Solar wind fills research sails at space weather center

phys.org | 2/21/2019 | Staff
cindy95240 (Posted by) Level 3
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Researchers at CU Boulder are starting work on a new collaborative grant from NASA and the National Oceanic and Atmospheric Administration (NOAA) that will improve solar wind modeling.

The team at CU is led by the Space Weather Technology, Research and Education Center with contributions from Stanford University, Lockheed Martin and the National Solar Observatory in Boulder. This is the first such grant the new center has received and the first time a group from CU has worked with the National Solar Observatory on a NASA grant, said center Director Thomas Berger.

Space - Weather - Technology - Research - Education

The Space Weather Technology, Research and Education Center is a multidisciplinary center within the College of Engineering and Applied Science. The center, a main component of the university's Grand Challenge, brings together diverse research on space weather occurring across the university and the Front Range.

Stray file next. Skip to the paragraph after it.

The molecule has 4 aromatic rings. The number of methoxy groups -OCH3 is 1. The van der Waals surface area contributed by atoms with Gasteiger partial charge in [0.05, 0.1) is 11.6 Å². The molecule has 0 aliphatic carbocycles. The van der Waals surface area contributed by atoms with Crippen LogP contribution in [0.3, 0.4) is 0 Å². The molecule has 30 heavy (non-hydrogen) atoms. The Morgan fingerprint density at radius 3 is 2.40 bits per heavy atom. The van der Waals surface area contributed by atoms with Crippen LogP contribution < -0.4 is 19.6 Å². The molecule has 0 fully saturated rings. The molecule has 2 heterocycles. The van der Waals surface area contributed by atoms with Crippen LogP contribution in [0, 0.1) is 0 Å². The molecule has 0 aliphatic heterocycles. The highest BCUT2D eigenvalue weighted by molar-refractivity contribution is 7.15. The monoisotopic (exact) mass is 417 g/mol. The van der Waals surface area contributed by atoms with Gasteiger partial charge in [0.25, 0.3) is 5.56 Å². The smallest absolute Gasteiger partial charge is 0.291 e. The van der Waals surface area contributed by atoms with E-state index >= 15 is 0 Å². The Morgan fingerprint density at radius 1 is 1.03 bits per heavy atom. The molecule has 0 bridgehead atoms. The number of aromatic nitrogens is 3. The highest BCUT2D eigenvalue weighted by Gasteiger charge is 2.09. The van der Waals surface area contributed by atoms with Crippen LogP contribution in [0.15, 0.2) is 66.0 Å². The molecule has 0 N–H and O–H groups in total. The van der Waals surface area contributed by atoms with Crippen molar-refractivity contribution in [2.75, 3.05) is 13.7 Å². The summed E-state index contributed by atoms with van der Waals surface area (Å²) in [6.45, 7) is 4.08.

The project, which runs for 12 months and is funded at $287,000, is titled Improving Magnetic Field Boundary Conditions for Solar Wind Models. It is part of a new NASA and NOAA Operations to Research (O2R) program, which aims to communicate space weather forecasting challenges to the research community who can then find innovative solutions.

Wind - Stream - Energy - Particles - Sun

Solar wind is the stream of high energy charged particles carrying the sun's magnetic field into our solar system, where it can interact with planetary magnetic fields. There can also be large eruptions of magnetic field, known as coronal mass ejections, embedded in the solar wind that can significantly disturb the Earth's magnetic field, causing large "geomagnetic storms."

The best-known impacts of these storms are the colorful lights of the aurora borealis. If they are powerful enough, however, they can cause problems with satellite communications, transmission lines and GPS navigation. While those effects are rare, our society is increasingly reliant on those technologies. That makes it important to understand and predict these storms...
(Excerpt) Read more at: phys.org
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